, at least we have a mechanism for extracting the first and second values from the pair. At the end of this blog, we’ll correct this slightly non-intuitive usage of `HEAD`

and `TAIL`

.

Now for predicates…

## Predicates

In technical terminology, any function that evaluates to either `true`

or `false`

is said to be a “predicate”.

Restating that in non-technical terminology, a predicate is the “*is*” operator. So for instance, the statement “Chris is typing” is a predicate because it is either `true`

or `false`

.

In computer programming, predicates are used to create a two-way branches in program logic. So the question is this “*How can we create a predicate using only a minimal function?*”.

Let’s take a typical condition as implemented in a familiar imperative language such as JavaScript. Using this as our starting point, we can work our way towards an abstract function definition.

OK, that’s simple enough…

Now let's start to abstract this coding. The first thing to replace is the specific details of the condition. The details of how the test is performed can be hidden away inside a predicate function:

Fine, that’s not too demanding. But let’s really start to strip things back to the bare minimum.

Strictly speaking, the `if`

and `else`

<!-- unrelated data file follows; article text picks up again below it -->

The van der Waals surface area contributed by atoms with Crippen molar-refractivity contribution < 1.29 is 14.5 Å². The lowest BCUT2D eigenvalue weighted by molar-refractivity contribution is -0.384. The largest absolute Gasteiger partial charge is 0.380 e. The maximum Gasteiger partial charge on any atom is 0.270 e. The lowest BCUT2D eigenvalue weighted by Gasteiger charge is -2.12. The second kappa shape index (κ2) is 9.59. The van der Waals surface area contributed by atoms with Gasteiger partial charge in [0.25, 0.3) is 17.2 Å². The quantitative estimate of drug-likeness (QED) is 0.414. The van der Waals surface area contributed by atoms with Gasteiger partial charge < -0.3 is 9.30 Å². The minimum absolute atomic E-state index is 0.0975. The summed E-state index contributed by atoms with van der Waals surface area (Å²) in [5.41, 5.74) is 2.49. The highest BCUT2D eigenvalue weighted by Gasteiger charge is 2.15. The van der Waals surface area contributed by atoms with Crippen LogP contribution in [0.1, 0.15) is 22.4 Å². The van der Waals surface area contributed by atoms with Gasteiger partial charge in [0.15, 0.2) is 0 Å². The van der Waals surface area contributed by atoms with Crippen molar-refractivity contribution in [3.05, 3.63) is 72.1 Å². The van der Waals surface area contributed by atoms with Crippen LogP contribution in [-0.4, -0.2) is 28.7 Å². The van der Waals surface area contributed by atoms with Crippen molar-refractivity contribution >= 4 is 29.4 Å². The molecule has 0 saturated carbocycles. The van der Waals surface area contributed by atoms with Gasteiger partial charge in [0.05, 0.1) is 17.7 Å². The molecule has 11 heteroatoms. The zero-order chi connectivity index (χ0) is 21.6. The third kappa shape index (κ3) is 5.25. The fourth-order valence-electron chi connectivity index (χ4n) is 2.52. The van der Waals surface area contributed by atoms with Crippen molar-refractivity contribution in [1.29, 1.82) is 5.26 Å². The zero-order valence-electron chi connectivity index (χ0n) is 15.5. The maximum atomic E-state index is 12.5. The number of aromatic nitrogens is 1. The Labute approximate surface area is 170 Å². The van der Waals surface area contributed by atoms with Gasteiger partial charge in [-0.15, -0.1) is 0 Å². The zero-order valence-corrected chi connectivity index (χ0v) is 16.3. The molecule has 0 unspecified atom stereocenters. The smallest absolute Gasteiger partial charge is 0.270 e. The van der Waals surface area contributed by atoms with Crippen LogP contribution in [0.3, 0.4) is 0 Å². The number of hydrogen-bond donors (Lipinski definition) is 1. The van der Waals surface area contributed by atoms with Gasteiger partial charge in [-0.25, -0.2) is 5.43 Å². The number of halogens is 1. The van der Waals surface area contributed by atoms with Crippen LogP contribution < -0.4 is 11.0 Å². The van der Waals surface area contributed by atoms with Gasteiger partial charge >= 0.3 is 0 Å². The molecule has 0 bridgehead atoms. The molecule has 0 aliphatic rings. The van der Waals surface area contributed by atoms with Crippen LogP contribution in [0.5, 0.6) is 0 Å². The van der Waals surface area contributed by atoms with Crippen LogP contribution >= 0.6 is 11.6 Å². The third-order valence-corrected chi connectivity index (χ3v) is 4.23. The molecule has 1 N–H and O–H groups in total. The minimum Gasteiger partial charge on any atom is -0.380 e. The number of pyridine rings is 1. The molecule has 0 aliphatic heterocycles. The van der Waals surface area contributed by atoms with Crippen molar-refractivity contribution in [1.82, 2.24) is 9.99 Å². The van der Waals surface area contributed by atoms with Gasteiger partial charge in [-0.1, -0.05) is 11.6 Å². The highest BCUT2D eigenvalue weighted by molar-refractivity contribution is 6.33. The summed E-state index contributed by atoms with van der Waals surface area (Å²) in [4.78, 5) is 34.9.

keywords are simply syntactic markers that indicate firstly the presence of a two-way branch in the program logic, and secondly what statements each branch should contain.

In the minimal world of abstract functions, we can certainly live without the `else`

keyword, and possibly even the `if`

keyword (see footnote 1).

JavaScript offers us an `if`

/`then`

/`else`

construct that does not require the use of either the `if`

or `else`

keywords. This is called the ternary operator and it is structured as follows:

```
<predicate> ? <true_expression> : <false_expression>;
```

A predicate is immediately followed by two expressions: the first to be returned if the predicate evaluates to `true`

, and the second if the predicate evaluates to `false`

(see footnote 2).

Since we know that the function `is_sbp`

is a predicate (meaning it can only return `true`

or `false`

), we can examine both paths the logic could take by replacing the predicate with its two possible return values.

So the behaviour here is really simple: when the predicate evaluates to `true`

, the first expression is returned, and when the predicate evaluates to `false`

, the second expression is returned.

But hang on a minute, haven’t we just looked at some coding that does exactly the same thing to a pair of values?

The coding that evaluates a predicate and then decides what value to return uses exactly the same logic as the coding to extract the first or second item from a `PAIR`

.

So let’s make two changes to the `is_sbp`

predicate function

- Instead of returning the JavaScript primitives
`true`

and`false`

, our predicate function`is_sbp`

will now return the abstract functions`HEAD`

and`TAIL`

- The two possible responses (
`pigs.fly`

and`elephants.jump`

) are now stored in a`PAIR`

partial function

## So Where Are All the Booleans?